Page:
There is no single cause of homelessness. The term “the homeless” is merely an umbrella term that covers many different problems and cracks in society’s safety net; in fact, the preferred way to address this issue is to say that someone is experiencing homelessness, rather than calling them “homeless.” It’s what they are enduring, not who they are.
There are, however, some distinguishable factors that often contribute to persons becoming and remaining homeless.
Lack of Affordable Housing
With rental prices soaring, it is becoming increasingly difficult for low-income renters to afford their monthly rent. Because of this, many individuals and families with low income are facing evictions. In addition, rising energy costs make it extremely difficult for many individuals and families to pay their utility bills.
Housing and utility prices are rising at an alarming rate, but wages for low-wage workers stay consistently low. Consider some local statistics: A full-time minimum wage worker, clocking 40 hours a week, 52 weeks a year, earns $7.25 per hour, $58 per day, $290 per week, and $15,080 annually. However, the median income in MontgomeryCounty in 2013 is $102,000. An individual or family with an income below 30% of the median family income is at risk of homelessness; in Montgomery County, that means that someone whose household income is around $30,000 could easily find himself in financial peril. (Think medical crisis, unexpected major expense or job loss.)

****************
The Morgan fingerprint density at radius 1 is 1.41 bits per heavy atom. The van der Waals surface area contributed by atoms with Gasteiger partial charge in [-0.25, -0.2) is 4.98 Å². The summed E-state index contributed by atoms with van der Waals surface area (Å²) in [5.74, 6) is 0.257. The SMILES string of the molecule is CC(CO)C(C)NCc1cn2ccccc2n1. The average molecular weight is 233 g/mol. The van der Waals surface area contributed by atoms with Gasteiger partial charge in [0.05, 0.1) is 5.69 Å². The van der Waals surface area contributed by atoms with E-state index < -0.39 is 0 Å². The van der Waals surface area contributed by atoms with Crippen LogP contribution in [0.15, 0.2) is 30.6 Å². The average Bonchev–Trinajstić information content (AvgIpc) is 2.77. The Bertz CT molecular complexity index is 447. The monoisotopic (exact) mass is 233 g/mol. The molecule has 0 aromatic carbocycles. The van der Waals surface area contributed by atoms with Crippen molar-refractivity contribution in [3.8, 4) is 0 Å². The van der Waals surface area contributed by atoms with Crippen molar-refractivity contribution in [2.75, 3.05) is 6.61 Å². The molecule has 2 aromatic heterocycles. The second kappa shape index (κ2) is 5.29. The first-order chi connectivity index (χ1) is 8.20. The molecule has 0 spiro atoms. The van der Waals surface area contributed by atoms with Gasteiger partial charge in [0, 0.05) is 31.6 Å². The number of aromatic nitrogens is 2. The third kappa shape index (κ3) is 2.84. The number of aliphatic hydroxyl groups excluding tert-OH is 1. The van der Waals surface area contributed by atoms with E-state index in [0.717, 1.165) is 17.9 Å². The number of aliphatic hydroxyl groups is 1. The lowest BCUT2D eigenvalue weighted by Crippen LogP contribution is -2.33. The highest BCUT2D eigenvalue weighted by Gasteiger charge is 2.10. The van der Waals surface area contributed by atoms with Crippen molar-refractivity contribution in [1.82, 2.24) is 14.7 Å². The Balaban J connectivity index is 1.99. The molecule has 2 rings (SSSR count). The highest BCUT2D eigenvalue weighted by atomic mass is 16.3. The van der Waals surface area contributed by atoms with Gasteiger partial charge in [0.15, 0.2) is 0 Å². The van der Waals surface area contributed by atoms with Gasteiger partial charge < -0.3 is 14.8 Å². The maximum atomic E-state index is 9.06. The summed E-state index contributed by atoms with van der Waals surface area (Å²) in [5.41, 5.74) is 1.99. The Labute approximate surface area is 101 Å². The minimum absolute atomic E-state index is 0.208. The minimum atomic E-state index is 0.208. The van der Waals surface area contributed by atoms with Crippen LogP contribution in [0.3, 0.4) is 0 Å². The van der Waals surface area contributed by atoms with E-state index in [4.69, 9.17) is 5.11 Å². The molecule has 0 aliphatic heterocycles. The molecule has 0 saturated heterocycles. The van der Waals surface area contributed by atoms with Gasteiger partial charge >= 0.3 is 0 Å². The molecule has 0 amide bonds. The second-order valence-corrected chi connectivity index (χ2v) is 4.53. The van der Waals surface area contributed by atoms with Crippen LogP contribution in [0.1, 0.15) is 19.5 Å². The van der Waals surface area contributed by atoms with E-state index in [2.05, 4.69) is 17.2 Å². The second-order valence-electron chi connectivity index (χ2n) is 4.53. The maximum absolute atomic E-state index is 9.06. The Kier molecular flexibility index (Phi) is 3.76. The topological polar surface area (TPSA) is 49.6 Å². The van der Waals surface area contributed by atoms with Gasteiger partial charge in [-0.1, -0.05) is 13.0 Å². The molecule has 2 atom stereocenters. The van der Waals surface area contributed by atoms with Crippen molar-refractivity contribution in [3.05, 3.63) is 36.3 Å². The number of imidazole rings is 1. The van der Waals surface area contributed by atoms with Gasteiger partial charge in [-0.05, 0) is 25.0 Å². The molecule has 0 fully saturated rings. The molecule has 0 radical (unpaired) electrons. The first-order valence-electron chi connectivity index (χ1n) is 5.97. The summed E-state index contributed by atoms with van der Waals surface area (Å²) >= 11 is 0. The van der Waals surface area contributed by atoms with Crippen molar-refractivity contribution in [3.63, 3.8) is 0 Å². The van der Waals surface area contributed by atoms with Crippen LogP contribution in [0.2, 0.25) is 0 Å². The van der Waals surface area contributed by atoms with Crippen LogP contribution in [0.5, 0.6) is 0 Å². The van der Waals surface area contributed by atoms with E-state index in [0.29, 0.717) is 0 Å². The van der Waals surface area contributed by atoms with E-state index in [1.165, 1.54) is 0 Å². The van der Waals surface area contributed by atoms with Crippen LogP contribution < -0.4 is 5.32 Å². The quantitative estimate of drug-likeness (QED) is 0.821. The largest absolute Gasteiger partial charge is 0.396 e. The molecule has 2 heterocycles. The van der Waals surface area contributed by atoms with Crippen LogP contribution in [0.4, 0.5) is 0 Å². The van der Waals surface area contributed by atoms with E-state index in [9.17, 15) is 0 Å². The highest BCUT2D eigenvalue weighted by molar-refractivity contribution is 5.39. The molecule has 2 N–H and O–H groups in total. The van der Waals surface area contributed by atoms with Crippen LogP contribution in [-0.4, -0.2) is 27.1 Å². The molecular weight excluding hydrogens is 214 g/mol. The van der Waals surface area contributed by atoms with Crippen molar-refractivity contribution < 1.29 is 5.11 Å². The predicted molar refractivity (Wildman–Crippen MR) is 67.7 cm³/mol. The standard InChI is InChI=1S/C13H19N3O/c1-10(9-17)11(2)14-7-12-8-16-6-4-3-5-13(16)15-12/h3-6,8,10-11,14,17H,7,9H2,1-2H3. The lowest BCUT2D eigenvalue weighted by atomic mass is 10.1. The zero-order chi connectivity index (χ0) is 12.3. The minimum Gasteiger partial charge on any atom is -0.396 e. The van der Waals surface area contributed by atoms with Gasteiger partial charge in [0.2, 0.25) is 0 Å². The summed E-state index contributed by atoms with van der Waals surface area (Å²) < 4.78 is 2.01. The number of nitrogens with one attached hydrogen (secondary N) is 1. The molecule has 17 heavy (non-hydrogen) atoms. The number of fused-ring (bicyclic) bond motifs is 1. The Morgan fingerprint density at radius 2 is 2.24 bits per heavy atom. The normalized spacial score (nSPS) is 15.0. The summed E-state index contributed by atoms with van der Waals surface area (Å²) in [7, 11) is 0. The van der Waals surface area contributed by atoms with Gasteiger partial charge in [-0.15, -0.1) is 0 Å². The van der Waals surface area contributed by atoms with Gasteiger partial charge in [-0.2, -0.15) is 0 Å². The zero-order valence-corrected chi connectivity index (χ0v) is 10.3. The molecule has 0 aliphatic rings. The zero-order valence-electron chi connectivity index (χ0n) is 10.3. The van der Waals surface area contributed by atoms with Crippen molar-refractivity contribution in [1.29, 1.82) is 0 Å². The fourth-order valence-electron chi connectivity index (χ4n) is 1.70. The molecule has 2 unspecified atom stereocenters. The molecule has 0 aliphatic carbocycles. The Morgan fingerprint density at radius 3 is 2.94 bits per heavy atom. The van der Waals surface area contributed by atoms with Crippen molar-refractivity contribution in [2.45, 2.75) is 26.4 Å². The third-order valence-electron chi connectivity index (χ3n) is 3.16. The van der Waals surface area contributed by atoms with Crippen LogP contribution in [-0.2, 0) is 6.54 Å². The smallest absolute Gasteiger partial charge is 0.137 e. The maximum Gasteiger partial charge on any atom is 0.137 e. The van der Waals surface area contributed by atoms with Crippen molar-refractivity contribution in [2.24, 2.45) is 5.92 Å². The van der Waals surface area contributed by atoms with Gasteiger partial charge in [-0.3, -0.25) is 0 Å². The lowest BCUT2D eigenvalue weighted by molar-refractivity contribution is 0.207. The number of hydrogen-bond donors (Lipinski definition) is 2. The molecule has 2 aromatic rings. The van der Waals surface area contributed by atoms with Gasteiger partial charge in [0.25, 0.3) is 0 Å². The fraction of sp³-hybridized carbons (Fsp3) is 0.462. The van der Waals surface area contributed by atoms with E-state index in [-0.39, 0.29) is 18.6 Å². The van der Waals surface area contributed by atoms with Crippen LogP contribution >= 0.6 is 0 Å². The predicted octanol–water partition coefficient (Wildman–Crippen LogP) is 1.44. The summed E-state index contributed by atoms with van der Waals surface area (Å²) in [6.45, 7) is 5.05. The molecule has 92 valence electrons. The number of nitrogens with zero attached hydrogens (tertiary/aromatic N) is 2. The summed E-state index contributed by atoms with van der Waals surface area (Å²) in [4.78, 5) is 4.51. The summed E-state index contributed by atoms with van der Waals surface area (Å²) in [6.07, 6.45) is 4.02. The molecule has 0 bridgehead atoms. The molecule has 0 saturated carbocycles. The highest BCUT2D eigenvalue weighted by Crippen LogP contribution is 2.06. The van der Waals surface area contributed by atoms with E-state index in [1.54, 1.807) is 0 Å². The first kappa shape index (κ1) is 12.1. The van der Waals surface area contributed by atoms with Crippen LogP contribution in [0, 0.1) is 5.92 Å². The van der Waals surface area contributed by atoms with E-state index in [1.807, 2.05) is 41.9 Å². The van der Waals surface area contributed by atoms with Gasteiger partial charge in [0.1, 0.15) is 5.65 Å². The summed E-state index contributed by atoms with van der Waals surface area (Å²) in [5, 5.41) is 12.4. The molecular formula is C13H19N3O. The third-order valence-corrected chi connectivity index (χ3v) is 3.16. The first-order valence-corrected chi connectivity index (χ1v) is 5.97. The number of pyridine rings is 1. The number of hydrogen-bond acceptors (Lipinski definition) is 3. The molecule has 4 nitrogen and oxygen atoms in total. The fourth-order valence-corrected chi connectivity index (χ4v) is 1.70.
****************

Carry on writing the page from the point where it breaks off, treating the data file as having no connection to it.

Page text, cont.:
Note: that $30,000 presupposes two full-time minimum-wage earners. Imagine if even one is laid off.
Alcohol and drug addiction affect people from all walks of life. Addiction is a problem with which many people who are homeless are struggling. Living on the street or in a shelter is rarely conducive to working through a program of recovery.
Many people who are homeless suffer from severe and persistent mental illness. Mentally ill persons with low income have limited access to psychiatrists, therapists, and supportive housing. Many persons with mental illnesses can be stabilized with medication, but the high cost of this medication is often restrictive for people who are homeless and have no health insurance.
Job or Income Loss
Many families and individuals are only one check away from entering homelessness. The loss of employment of the major wage earner in a household could cause the family or individual to become homeless.
Re-entry after incarceration is particularly difficult for people who have few social supports and little financial means. Restrictions on employment and housing make it difficult for ex-offenders to reenter the job force and attain permanent housing.
Minority Sexual Orientation
Adolescents who self identify as gay, lesbian, bisexual, or transgender leave home more frequently, are victimized more often, use highly addictive substances more frequently and have higher rates of psychopathology than those who identified as heterosexual. It is estimated that between 20 and 40 percent of all homeless youth identify as gay, lesbian, bisexual, or transgender.